Rio Tinto’s Leng quits after a month on the job

Jim Leng, the new Chairman of troubled mining giant Rio Tinto has quit abruptly despite having been employed by the company for only one month.  This does not bode well as the company’s mountainous debt is at the core of why Leng is leaving the firm.

Bloomberg quotes Leng as saying “there has been a difference of opinion over which option the company should pursue.” Rio has “‘a financial issue to resolve in terms of its debt and repayment. I am hopeful that my resignation will enable the board to reach a consensual decision.”

Now I mentioned Rio’s problems in a December post which was very skeptical about Rio’s prospects going forward.  However, skilled investors like Marc Faber have come out in Rio’s favor.  In his January 2009 newsletter, Faber listed Rio along with Newmont Mining (NEM) and one-time Rio suitor BHP Billiton (BHP) as major mining firms which should see a rebound.

Indeed, Rio shares, bottomed at just under 1000p in UK trading. When I mentioned them, they had already risen to over 1500p. After falling to 1350 in mid-January, shares have soared to just short of 2000p. But this is a company in trouble.

Leng clashed with Chief Executive Officer Tom Albanese over plans to sell a stake to Aluminum Corp. of China, known as Chinalco, to reduce Rio’s $38.9 billion of debt, the Financial Times reported today.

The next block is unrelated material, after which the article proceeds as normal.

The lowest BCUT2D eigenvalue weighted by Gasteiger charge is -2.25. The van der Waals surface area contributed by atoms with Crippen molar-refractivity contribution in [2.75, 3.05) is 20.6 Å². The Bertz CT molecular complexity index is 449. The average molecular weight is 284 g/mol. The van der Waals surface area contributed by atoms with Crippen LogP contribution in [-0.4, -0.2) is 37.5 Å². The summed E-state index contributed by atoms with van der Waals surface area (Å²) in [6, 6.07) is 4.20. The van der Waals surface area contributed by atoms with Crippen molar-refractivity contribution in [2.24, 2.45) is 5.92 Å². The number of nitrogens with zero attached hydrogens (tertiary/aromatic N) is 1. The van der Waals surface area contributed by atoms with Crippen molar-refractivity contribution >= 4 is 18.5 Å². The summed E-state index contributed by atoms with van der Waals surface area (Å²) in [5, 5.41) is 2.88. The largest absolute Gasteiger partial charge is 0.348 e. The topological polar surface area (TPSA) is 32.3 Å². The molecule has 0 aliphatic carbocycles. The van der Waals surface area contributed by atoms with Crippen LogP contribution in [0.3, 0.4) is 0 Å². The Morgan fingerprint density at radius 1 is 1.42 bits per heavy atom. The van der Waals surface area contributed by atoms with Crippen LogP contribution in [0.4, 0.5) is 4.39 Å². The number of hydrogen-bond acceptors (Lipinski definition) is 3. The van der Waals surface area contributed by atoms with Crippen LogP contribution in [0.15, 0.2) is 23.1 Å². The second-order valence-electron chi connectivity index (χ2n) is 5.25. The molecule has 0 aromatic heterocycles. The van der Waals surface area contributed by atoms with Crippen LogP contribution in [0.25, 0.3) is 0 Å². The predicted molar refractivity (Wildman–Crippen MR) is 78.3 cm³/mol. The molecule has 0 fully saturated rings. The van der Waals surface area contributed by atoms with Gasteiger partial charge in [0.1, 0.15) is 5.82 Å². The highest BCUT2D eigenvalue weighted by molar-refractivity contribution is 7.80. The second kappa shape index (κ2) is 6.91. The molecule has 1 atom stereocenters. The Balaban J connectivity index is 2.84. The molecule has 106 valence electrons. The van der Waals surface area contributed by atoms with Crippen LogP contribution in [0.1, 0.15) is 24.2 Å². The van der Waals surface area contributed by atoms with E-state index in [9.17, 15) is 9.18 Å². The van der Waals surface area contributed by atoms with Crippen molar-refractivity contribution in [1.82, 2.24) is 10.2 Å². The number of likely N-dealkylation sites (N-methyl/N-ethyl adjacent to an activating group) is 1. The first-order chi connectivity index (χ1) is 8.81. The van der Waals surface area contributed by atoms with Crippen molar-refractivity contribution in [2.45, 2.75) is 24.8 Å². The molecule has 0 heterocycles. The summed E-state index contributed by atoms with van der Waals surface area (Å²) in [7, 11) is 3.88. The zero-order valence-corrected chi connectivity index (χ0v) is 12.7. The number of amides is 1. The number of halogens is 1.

“When you get that dramatic a turnaround in events, something has gone wrong,” said Shaun Giacomo, who helps manage $2.5 billion at SG Asset Management Pte. in Singapore. “They are under pressure, they are under siege and investors like myself are basically unhappy with the board.”

Rio said last week it was in talks with Chinalco to raise cash by selling debt and stakes in some units to reduce the loans taken to buy Canadian aluminum maker Alcan Inc. in 2007. The U.K.-based company plans to sell assets, cut jobs and reduce spending to lower debt by $10 billion this year.

Debt, Equity

The dispute “shows which way the wind is blowing in the Rio Tinto boardroom — speeding the ship to China,” Evolution Securities Ltd. analyst Charles Kernot, who has a “sell” recommendation on Rio, wrote today in a report. “Selling growth assets, or stakes therein, to repay debt reduces potential returns. Rio Tinto loses full control of cash flow.”

Rio is also in talks to sell $5 billion of assets to Japan’s Mitsui & Co., the Wall Street Journal reported Feb. 6.

BHP Billiton Ltd., which in November dropped a $66 billion takeover bid for Rio partly because of its debt, would also be interested in buying stakes in some Rio assets, BHP CEO Marius Kloppers said last week.

The long and short of this is that Rio Tinto loaded up on debt in order to take over Alcan. Shortly thereafter the commodities bubble burst spectacularly and prices have yet to recover. Given the Depression in major economies, it is not clear that commodity prices will re-assert themselves over the short-term. Therefore, Rio is cutting headcount, reducing capex and shedding choice assets into a depressed market in order to stay alive.

Now the new Chairman has quit as well. With shares having doubled in the last two months, I see Rio’s shares as being extremely overbought.

Rio Seeks New Chairman as Leng Quits a Month After Appointment –

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